Harare - A visiting International Monetary Fund (IMF) technical delegation has expressed confidence in Zimbabwe's Short Term Emergency Recovery Plan (STERP), but would like the challenges facing the banking sector to be addressed.
Speaking to journalists after meeting the delegation on Monday, Zimbabwe's Finance Minister Tendai Biti said the technical team had expressed reservations over operations of the central bank.
"They are very pleased with STERP but they have expressed concern over the operations of the Reserve Bank of Zimbabwe (RBZ) and the public management system," he said.
He added that the team had also called for a census of the public service.
The visit follows a meeting of the Executive Board of the IMF earlier this month. It was at this meeting that the fund lifted its suspension of technical assistance to Zimbabwe in targeted areas.
According to the IMF, technical assistance can now be provided to Zimbabwe in areas of tax policy administration, payments systems, lender-of-last resort operations and banking supervision and central banking governance and accounting.
"This was an important decision of re-integrating Zimbabwe within the IMF. You cannot do business without its seal (IMF)," Minister Biti said.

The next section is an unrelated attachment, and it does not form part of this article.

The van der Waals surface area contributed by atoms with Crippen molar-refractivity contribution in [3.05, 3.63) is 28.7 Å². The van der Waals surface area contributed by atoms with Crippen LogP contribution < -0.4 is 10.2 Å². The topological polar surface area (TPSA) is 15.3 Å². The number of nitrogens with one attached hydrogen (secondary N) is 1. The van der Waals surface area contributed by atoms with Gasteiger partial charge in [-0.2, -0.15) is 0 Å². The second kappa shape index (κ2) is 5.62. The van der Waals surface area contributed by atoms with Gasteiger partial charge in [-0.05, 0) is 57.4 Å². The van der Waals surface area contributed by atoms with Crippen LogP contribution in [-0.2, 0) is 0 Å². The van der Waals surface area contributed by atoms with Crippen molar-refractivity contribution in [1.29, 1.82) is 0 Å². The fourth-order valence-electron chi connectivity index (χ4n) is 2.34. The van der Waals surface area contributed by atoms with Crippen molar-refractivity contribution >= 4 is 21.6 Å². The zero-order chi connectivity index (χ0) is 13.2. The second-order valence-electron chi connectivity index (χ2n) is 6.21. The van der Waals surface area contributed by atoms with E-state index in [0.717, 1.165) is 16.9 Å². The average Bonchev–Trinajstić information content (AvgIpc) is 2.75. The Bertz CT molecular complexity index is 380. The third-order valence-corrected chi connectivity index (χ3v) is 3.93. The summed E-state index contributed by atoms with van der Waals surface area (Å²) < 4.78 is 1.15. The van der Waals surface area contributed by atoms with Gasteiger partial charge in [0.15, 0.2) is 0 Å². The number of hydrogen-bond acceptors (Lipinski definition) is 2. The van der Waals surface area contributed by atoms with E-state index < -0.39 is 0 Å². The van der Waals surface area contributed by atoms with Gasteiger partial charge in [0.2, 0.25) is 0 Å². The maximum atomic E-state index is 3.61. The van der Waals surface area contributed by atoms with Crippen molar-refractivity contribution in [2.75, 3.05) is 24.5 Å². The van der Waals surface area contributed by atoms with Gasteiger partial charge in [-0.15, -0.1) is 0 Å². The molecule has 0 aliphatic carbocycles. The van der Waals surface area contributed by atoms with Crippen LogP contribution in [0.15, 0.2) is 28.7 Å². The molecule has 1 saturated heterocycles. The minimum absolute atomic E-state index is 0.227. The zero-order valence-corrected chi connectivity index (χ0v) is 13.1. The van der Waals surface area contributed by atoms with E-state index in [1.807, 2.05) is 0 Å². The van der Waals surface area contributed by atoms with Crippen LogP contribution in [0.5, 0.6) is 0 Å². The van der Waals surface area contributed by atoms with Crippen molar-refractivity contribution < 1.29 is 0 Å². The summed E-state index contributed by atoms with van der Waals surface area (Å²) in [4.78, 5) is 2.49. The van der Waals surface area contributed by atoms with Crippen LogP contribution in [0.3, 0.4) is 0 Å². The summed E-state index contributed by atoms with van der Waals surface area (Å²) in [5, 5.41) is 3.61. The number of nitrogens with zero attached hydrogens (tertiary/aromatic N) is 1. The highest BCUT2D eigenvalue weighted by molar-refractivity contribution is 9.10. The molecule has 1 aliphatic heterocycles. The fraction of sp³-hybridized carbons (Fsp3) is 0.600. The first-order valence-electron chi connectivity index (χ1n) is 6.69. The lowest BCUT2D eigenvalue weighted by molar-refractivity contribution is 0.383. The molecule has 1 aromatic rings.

He said the inclusive government, formed in February by Zanu-PF and the two Movement for Democratic Change (MDC) factions, was working towards normalising relations with the IMF and restoring its voting rights.
Zimbabwe currently owes the fund $118 million.
The minister said the team, which is on a two-week visit, would focus on establishing the credibility of the banking sector supervisory system, assess the balance sheet of RBZ, which is currently under-capitalised, as well as look at the country's tax administration and collection systems.
"Our challenge is to make RBZ a credible institution and not to attack anyone," said
Minister Biti, who added that the government would soon come up with laws to align the central bank's operations with best practices.